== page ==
Closer to home, Dortmund's Bundesliga finish isn't any easier. Praising Bayern Munich's historic title win, Klopp quipped that Dortmund "truly need binoculars to see them", neatly summing up the gap between first and second in the league. Of course, last season Dortmund also finished 25 points behind the treble winners, yet they still managed to reach the Champions League final, came out top of the Group of Death and beat Real Madrid twice along the way. This year isn't entirely different. Bayern are just too good for any league at the moment, and as the Dortmund coach stated, the best team in the world just happens to be playing in the Bundesliga right now.
Those following the German league will attest to the unpredictability of the competition below first place. Securing a Champions League spot is no easy task, as the black and yellows have shown this season. Even Leverkusen, who at one time were comfortably in second, are now treading thin ice. While die Werkself stubbornly refused to drop points for most of the first half, their form in the Ruckrunde has dipped. Then there's Schalke 04, who always come to life after December and are only trailing BVB by a single point. April will be a tough month for Dortmund. They'll face European challenges, but also meet Bayern and Bayer in the weeks to come. Adding to that hectic schedule is their clash against Wolfsburg in the DFB-Pokal semis. What they need most is to stay focused as the toughest test comes now.
While media reports have linked several more Dortmund players including Hummels, Gundogan and Reus to other clubs, Watzke's recent words have provided a sense of reassurance. He's made clear that after Lewandowski they're not planning to sell any more players. While contract talks with Gundogan are still ongoing and his future remains uncertain, the player has stressed BVB is the first club he'll talk to. Holding on to this trio of top talent will send a strong signal to the rest that Dortmund refuse to become a feeder club.
But to consistently challenge and continue their impressive run in the different competitions, the team needs to rebuild and make additions in the summer. Lofty aspirations require depth: that's the biggest lesson the club can take from this season after stretching their squad to the limit and dealing with the consequences. Although Durm, Hofmann and Jojic have performed surprisingly well as rookies, what sort of role they’ll play in the future will be interesting. Certainly this team needs reinforcements now.
Whoever replaces Lewandowski has huge shoes to fill. Hertha Berlin's Colombian striker Adrian Ramos looks like the front runner, but other names linked to the club include Mame Diouf, Edin Dzeko, Kevin Volland and even Diego Costa. Injuries to Schmelzer and Piszczek also highlighted the need for full-back reinforcements, not to mention centre-backs. Furthermore Gundogan and Bender's lengthy injuries also brought to light the need to sign another top-class holding midfielder. At 34 Sebastian Kehl is too old to play twice a week, while Sahin is not a machine who can play 60 times a season.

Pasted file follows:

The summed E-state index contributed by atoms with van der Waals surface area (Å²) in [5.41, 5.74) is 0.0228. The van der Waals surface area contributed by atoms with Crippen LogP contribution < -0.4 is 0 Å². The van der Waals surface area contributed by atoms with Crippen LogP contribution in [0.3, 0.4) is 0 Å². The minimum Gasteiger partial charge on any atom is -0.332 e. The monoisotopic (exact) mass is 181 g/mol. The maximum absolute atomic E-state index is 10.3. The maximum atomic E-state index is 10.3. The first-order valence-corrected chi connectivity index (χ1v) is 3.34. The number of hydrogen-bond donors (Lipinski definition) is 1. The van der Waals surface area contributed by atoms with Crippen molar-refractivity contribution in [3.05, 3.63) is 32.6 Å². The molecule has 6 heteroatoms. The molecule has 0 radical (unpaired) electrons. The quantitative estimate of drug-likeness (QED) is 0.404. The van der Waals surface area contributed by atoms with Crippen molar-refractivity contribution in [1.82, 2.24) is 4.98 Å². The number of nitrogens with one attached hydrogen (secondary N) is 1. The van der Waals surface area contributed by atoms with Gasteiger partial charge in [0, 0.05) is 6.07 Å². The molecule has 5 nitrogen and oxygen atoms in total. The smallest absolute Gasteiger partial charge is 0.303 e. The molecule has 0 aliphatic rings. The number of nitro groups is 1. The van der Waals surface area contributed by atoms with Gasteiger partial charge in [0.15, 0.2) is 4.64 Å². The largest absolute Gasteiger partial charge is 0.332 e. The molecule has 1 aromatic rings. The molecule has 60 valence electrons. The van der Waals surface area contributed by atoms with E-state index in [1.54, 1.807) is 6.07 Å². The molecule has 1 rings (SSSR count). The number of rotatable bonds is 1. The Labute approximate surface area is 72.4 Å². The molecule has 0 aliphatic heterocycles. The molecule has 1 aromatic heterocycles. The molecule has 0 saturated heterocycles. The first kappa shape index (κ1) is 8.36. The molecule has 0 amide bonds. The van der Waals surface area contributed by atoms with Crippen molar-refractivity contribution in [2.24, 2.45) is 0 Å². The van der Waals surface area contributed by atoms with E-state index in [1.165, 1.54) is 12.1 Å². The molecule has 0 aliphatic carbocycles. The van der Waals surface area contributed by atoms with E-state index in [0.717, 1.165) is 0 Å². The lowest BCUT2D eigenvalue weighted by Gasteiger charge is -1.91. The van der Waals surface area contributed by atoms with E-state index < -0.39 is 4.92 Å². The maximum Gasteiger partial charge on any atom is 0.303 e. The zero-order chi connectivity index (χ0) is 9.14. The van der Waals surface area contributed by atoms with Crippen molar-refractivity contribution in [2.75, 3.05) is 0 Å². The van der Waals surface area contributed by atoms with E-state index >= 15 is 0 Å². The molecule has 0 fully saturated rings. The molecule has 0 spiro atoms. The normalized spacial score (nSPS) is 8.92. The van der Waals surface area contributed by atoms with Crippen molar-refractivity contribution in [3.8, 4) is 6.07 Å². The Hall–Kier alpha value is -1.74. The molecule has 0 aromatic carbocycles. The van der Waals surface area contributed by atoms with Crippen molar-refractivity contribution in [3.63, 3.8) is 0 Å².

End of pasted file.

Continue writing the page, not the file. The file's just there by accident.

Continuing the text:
Despite English papers going as far as to suggest Klopp will depart for Manchester United or Arsenal this summer, the German coach is committed to Dortmund until 2018. He's made it clear he is dedicated to the project at BVB, an undertaking that won’t dissipate into oblivion but is only starting to reach its potential.
Is this Dortmund's last shot at glory, then? No. They've been here before, minus the degree of injuries of course. What the team needs is to continue with their vision. A full strength Dortmund side would have been a strong contender for the Champions League, but for now they have probably reached their limit. European glory is never easy, even for clubs with money - Just ask Chelsea and Real Madrid. But highs and lows are natural. This has been an unfortunate, yet still successful, year for the club.
"My lads deserve to be in the quarter-finals because they always fight like wolves," said Klopp after they defeated Zenit.
No doubt it's deserved, but it's hard not to think of how far the team could have gone if they were all healthy, knowing this is Lewandowski’s final season in the black and yellow.
Even Lewandowski has stressed he'd like to leave the club with at least a trophy. Battered as they are, that is still a possibility. Winning the Champions League may seem a nice idea, but the German Cup is a more realistic option. No doubt European glory is harder now that teams have noticed this German side as a legitimate force. In fact, when Dortmund were winning back-to-back titles, Bayern Munich were the first to take notice.
Thomas Muller recently admitted that Dortmund were part of Bayern’s impetus to improve. "Dortmund is no longer eye level, but a team that is very unpleasant," he said. "Dortmund was somewhere behind our drive to become better." The Bayern forward doesn’t think becoming champions in March will always be a formality, however, and says the competition will tighten again.
But closing that gap depends on a healthy, rebuilt and stable Borussia Dortmund. Klopp described his team as wolves, and a wolf’s intuition never lies. Following these instincts, the team would be wise to add depth this summer, fill the current voids and reach vollgas once again.